(RxWiki News) Remarkable progress has been made in treating childhood leukemia. Many kids who get these blood cancers will beat their disease and live normal lives. Progress is being made in treating a more aggressive and life-threatening form of pediatric leukemia.
Kids tend to live longer when additional intensive chemotherapy is used to treat a persistent form of leukemia. A new study looked at B-precursor acute lymphoblastic leukemia (B-ALL) which likes to reappear.
This disease is one of the most common cancers seen in kids under the age of 15.
"Learn about different chemotherapy regimens."
Researchers at Dana-Farber/Children’s Hospital Cancer Center in Boston worked with nearly 500 B-ALL patients who were younger than 18 years old.
“Pediatric patients with B-ALL traditionally receive a standard course of chemotherapy if their risk of relapse is low, and a slightly intensified course if their risk is higher,” said study lead author, Lynda Vrooman, MD, of Dana-Farber/Children’s Hospital Cancer Center.
“In this study, we identified a new risk group – those with a very high risk of relapse – and studied the effect of a novel, even more intensive chemotherapy regimen on their outcome,” Dr. Vrooman said in a press release.
The youngsters in the study all had an initial round of chemotherapy, as is the standard. Bone marrow samples were collected after a month of therapy and analyzed. Researchers found that 35 patients had a lot of remaining leukemia cells. Another 16 had changes in certain chromosomes. As a result, these 51 patients were considered to be at very high risk of their cancers returning.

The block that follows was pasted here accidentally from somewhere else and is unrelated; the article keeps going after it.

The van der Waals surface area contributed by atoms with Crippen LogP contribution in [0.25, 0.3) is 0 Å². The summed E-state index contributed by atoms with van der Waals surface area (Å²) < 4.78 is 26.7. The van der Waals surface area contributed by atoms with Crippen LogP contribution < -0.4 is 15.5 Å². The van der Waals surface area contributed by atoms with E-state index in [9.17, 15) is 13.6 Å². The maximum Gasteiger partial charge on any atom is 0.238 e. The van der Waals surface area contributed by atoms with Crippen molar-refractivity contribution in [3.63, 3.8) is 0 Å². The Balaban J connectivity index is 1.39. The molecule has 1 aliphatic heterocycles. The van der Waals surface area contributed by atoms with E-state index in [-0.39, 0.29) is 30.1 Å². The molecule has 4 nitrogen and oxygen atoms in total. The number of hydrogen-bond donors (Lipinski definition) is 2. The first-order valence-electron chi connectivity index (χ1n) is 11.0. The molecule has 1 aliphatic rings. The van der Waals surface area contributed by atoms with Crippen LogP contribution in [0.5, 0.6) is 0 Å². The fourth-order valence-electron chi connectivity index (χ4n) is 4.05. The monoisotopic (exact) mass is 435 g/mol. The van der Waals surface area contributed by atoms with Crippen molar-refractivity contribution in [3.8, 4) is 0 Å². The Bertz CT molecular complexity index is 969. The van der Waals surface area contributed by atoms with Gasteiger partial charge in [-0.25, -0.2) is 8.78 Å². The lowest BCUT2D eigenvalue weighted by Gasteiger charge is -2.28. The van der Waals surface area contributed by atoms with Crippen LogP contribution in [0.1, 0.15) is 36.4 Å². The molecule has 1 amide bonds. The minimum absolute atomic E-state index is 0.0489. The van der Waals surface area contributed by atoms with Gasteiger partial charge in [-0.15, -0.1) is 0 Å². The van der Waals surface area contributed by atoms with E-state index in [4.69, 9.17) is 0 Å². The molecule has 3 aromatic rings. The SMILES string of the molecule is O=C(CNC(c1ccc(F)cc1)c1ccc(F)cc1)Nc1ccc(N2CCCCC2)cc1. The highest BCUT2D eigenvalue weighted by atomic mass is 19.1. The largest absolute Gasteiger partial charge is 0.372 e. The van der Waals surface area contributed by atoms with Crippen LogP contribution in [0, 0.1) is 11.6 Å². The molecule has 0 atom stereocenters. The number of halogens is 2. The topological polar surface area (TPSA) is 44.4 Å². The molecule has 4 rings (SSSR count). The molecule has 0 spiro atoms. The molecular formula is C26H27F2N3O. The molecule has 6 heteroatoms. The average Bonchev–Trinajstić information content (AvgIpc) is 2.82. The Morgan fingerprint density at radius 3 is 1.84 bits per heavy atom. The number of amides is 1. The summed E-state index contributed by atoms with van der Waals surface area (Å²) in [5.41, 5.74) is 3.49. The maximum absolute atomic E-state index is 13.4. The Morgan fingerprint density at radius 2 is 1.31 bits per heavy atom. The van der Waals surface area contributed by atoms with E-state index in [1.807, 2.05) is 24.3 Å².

These children underwent additional rounds of chemotherapy. The first two rounds were intense and used chemo agents not usually used for B-ALL. Two additional rounds completed the regimen designed to keep the leukemia from coming back.
This study found that 76 percent of these treated patients didn’t see the leukemia return in five years. In contrast, only about half of the very high-risk kids who received standard chemo only didn’t have their cancers reappear.
Results from this study were presented at the 2012 annual meeting of the American Society of Hematology (ASH) conference.
All research is considered preliminary before it is published in a peer-reviewed journal.